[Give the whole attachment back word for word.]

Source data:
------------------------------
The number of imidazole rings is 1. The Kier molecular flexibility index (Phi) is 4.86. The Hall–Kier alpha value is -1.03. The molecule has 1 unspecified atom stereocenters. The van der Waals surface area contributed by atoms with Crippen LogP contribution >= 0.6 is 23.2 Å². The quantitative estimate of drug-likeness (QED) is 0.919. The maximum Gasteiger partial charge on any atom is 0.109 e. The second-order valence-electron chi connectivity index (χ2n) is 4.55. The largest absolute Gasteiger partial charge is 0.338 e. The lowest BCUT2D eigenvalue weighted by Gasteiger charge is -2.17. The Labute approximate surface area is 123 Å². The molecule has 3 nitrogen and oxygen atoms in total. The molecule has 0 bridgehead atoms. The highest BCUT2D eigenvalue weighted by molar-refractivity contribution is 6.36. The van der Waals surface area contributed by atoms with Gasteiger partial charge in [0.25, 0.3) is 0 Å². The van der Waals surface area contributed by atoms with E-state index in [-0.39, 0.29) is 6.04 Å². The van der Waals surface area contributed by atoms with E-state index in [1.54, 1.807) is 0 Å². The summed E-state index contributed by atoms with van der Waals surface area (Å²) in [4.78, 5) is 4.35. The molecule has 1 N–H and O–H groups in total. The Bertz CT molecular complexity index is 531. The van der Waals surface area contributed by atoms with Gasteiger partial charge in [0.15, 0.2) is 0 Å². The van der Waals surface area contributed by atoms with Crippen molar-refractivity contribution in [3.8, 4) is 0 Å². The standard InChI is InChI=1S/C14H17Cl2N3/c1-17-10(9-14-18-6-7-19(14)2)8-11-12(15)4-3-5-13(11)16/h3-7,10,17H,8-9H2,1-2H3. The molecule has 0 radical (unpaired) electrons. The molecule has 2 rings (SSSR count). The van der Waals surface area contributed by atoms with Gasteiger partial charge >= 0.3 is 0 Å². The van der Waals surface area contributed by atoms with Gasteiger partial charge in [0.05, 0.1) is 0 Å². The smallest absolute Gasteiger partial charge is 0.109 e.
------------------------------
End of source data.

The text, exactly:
The number of imidazole rings is 1. The Kier molecular flexibility index (Phi) is 4.86. The Hall–Kier alpha value is -1.03. The molecule has 1 unspecified atom stereocenters. The van der Waals surface area contributed by atoms with Crippen LogP contribution >= 0.6 is 23.2 Å². The quantitative estimate of drug-likeness (QED) is 0.919. The maximum Gasteiger partial charge on any atom is 0.109 e. The second-order valence-electron chi connectivity index (χ2n) is 4.55. The largest absolute Gasteiger partial charge is 0.338 e. The lowest BCUT2D eigenvalue weighted by Gasteiger charge is -2.17. The Labute approximate surface area is 123 Å². The molecule has 3 nitrogen and oxygen atoms in total. The molecule has 0 bridgehead atoms. The highest BCUT2D eigenvalue weighted by molar-refractivity contribution is 6.36. The van der Waals surface area contributed by atoms with Gasteiger partial charge in [0.25, 0.3) is 0 Å². The van der Waals surface area contributed by atoms with E-state index in [-0.39, 0.29) is 6.04 Å². The van der Waals surface area contributed by atoms with E-state index in [1.54, 1.807) is 0 Å². The summed E-state index contributed by atoms with van der Waals surface area (Å²) in [4.78, 5) is 4.35. The molecule has 1 N–H and O–H groups in total. The Bertz CT molecular complexity index is 531. The van der Waals surface area contributed by atoms with Gasteiger partial charge in [0.15, 0.2) is 0 Å². The van der Waals surface area contributed by atoms with Crippen molar-refractivity contribution in [3.8, 4) is 0 Å². The standard InChI is InChI=1S/C14H17Cl2N3/c1-17-10(9-14-18-6-7-19(14)2)8-11-12(15)4-3-5-13(11)16/h3-7,10,17H,8-9H2,1-2H3. The molecule has 0 radical (unpaired) electrons. The molecule has 2 rings (SSSR count). The van der Waals surface area contributed by atoms with Gasteiger partial charge >= 0.3 is 0 Å². The van der Waals surface area contributed by atoms with Gasteiger partial charge in [0.05, 0.1) is 0 Å². The smallest absolute Gasteiger partial charge is 0.109 e.